Diversity, ecology and evolution of major groups of arthropods (Chelicerata, Myriapoda, “Crustacea” and Hexapoda.
Evolution of flight and metamorphosis in insects.
Coevolution insect-plant.
Emotions in insects.
Evolution of sociality in insects.
Conservation of arthropods.

In the seminars we will explore themes that are complementary to the theoretical classes in biology and diversity of arthropods. In addition, we will discuss relevant general scientific themes.

Field practices: Learning sampling design and techniques for the study of arthropod diversity in real communities.
Lab practices: Detailed morphological study of the main arthropod groups. Manipulation and classification of real communities of arthropods.
Bioinformatic practices: A series of hands-on classes during which we will apply the background knowledge acquired in class and in the field to analyze real data.


The theorical classes will offer the necessary background to the student about the taxonomy, systematics, ecology and evolution of the main groups of arthropods. The students are expected to complement this session by studying both the proposed material and additional resources.

During the seminar we will discuss not only current relevant themes in arthropod research but also sciences in general, in particular the role of women in science. The goal of this session is that students understand the state-of-the-art of research by reading and critically assessing research papers in the field.

Laboratory practices
The students will perform a detailed morphological study of the main groups of arthropods during the laboratory. During the laboratory practices the students will be able to work on the material collected during the field sampling whereby allowing them to learn how to prepare and identify specimens for a scientific collection. If there is sufficient interest from the students we can have one group of practicals taught in English.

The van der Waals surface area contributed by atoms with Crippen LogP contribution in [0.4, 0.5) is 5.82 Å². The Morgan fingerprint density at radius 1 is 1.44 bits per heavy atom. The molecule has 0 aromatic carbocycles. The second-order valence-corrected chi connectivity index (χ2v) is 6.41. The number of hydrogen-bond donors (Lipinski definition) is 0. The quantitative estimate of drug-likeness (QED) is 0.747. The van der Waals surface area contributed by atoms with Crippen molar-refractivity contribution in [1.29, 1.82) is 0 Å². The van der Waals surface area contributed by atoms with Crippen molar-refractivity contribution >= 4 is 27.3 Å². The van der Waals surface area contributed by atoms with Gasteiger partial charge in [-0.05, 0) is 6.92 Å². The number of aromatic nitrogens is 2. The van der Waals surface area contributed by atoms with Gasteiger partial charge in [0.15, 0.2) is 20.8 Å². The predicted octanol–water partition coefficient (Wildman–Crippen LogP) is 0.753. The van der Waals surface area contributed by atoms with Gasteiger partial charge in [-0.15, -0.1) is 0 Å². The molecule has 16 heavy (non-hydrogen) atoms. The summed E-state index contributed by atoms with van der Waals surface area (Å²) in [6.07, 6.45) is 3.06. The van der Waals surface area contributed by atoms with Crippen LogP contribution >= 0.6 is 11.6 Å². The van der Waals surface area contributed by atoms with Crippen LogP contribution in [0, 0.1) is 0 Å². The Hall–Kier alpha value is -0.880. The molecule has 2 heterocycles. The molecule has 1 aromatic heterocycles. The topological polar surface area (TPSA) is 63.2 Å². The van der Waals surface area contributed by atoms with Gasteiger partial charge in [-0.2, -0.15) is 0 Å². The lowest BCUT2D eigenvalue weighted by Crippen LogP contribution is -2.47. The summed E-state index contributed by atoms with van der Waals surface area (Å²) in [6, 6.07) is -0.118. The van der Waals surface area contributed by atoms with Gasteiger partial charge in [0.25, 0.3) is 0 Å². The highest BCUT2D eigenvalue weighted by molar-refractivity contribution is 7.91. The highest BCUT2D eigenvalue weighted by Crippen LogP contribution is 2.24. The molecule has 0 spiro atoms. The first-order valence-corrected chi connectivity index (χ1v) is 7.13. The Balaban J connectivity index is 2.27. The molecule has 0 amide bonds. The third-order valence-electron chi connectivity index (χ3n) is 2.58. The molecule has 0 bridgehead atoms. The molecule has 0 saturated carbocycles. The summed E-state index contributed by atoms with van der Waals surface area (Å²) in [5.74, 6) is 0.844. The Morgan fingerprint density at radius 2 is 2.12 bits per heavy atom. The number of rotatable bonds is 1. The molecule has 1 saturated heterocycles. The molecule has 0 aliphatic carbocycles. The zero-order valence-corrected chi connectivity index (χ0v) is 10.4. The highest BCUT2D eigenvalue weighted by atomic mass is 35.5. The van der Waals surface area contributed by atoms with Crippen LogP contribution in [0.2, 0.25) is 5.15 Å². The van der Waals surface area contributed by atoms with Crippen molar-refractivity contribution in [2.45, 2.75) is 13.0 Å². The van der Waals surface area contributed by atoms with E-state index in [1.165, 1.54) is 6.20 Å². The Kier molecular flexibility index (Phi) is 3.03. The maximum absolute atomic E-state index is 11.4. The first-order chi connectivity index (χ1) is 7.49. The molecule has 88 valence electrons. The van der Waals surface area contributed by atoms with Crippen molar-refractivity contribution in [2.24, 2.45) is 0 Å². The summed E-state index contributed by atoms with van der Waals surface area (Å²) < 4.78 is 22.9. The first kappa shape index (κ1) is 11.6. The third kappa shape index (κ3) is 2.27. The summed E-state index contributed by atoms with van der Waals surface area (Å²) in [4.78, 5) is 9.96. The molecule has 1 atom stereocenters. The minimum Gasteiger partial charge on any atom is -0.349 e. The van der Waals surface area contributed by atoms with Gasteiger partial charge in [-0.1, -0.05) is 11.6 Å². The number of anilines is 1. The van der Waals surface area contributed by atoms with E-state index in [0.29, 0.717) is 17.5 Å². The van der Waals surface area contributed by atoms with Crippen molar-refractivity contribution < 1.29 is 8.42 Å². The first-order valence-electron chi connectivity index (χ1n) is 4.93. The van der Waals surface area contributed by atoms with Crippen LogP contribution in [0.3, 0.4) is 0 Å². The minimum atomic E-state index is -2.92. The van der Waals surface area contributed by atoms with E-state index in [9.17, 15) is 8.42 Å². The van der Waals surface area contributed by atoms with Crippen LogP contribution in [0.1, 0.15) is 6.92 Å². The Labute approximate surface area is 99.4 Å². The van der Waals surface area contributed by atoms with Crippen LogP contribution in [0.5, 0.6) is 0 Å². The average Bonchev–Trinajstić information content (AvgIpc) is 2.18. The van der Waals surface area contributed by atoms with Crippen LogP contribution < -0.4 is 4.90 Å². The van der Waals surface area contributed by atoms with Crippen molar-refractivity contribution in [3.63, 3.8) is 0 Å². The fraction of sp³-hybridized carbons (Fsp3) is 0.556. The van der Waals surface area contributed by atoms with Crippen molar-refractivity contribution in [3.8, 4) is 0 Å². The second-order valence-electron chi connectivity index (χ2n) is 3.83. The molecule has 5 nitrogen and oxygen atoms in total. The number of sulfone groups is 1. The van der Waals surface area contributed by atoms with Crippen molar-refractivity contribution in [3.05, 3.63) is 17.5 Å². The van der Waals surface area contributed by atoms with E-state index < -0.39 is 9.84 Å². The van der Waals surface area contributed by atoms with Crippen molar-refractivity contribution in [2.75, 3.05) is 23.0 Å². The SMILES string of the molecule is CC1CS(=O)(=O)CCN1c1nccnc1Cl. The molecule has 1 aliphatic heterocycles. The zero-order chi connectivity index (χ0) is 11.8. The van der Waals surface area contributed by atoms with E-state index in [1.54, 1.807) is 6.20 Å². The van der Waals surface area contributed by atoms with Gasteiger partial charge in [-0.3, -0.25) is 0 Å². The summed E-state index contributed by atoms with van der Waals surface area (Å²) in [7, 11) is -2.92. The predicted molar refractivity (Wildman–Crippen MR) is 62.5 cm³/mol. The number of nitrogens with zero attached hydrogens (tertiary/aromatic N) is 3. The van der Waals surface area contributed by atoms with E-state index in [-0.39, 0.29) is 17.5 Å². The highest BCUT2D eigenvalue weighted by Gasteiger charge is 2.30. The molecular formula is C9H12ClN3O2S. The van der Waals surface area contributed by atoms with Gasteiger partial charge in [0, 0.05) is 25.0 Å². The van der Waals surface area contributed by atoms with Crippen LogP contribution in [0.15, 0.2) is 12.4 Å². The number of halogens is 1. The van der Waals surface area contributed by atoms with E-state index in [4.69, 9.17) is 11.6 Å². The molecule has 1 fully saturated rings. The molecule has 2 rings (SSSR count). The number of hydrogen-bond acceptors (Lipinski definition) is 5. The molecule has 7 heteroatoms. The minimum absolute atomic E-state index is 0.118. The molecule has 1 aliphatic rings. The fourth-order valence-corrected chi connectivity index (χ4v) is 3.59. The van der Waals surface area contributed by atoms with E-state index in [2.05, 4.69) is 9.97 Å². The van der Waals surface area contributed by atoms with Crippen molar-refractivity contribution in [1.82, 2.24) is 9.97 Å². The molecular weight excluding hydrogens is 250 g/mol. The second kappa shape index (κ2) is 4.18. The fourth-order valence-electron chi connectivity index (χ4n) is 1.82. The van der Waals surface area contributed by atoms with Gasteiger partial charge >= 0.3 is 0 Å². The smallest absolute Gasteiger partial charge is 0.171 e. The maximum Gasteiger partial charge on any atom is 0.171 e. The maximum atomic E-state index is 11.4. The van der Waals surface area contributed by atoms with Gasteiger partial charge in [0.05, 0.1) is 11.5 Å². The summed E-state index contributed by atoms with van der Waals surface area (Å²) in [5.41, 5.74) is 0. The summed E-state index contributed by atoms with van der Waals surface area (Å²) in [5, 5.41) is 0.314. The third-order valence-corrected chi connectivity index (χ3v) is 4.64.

Field practices

The aim of the field practices is to teach students basic field sampling methodology as well as to perform a longitudinal study of the arthropod diversity of the University campus.

Bioinformatic practices
At the informatics practical we will analyze the data collected during the field sampling with special emphasis on species distribution patterns. The main goal of this practical is that students learn to analyze the data collected in the field and draw conclusions based on the species distribution and ecology.

In this session the students will have the opportunity to ask questions related to the course either in private or in groups. This session can also be used to design and follow up the arthropod collection as well as the theoretical studies.

Annotation: Within the schedule set by the centre or degree programme, 15 minutes of one class will be reserved for students to evaluate their lecturers and their courses or modules through questionnaires.


Title Hours ECTS Learning Outcomes
Type: Directed      
Bioinformatic practices 3 0.12 6, 7, 5, 3
Fieldwork practices 8 0.32 4, 5, 3, 8
Laboratory practical classes 17 0.68 4, 3, 8
Lectures 22 0.88 6, 4, 7, 5, 8
Seminars 4 0.16 4, 7, 5, 8
Type: Supervised      
Tutorials 4 0.16 6, 4, 7, 8
Type: Autonomous      
Study and solve problems 50 2 6, 4, 7, 5, 8